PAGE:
She said her priority was to reform the public administration structures in order to boost civil servants’ morale, adding that legal reform was another issue she would tackle.
Leong, 52, is a businessman who has held various positions including memberships of government committees and executive positions of various associations. He is the chairman of Seng San Enterprises Ltd. and Smartable Holding Ltd. His businesses include a large-scale commercial laundry service.
Leong said he had put his companies’ shares in a trust fund. He also said his priority was to ensure that the economy keeps growing and diversifying, adding he was cautiously optimistic about the local economy despite a recent drop in gaming revenues. He also said that the upcoming review of the six gaming operators’ concessions and sub-concessions was an important part of his job. He said that the government’s gaming and imported labour policies would remain unchanged.
Wong, 46, began working as a senior staff member in the Judiciary Police (PJ) in 1994 and was appointed prosecutor in 1997. He became deputy PJ director in 1998 and has been PJ director since 2000. He holds the rank of an assistant public prosecutor-general.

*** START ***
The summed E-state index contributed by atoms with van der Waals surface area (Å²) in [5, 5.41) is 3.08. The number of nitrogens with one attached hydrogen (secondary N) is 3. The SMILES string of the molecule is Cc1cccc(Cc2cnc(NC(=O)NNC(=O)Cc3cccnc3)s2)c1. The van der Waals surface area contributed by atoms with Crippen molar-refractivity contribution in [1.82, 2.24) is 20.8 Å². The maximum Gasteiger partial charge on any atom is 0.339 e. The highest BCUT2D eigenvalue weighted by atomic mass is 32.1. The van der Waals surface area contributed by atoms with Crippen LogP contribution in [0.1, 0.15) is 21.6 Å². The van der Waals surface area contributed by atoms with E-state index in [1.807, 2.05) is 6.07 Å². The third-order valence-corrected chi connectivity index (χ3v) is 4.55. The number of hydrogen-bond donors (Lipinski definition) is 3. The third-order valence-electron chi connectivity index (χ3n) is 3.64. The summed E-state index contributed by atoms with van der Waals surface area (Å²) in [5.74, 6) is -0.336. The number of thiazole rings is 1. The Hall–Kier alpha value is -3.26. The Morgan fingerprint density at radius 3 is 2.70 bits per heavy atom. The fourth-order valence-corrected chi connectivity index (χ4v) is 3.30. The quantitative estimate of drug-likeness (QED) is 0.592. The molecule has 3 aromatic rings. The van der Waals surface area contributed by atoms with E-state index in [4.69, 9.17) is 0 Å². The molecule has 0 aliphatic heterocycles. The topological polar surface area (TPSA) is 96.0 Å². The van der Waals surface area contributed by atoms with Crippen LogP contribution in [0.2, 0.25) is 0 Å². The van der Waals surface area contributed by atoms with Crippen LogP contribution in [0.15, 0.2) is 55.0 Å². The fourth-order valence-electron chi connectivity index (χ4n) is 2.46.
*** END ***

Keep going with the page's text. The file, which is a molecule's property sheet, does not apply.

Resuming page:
Wong pledged that under his leadership, the security forces will maintain law and order in strict adherence to the Basic Law.
Alexis Tam, born in Myanmar 52 years ago, entered the civil service in the late 1980s and became the chief-of-cabinet of the government’s then secretary for social affairs and culture Fernando Chui in 1999. He became chief-of-cabinet of Chui’s chief executive office five years ago. He is widely seen as Chui’s right-hand man.
He promised to improve Macau’s health system, adding he would also look into ways to have more non-local health professionals working in Macau and get more local youths to enter the medical profession.
Rosario, 58, a civil engineer by profession, is a former transport and public works chief. He is a member of the city’s Macanese minority.
Asked by reporters as to whether he was suitable for the job given that he has been working in Europe for 15 years, Rosario said he regularly returned to Macau during his posting to Europe and was well-informed about current issues the city is facing. However, he was quick to add that he would familiarise himself with the bureaus that are under his portfolio.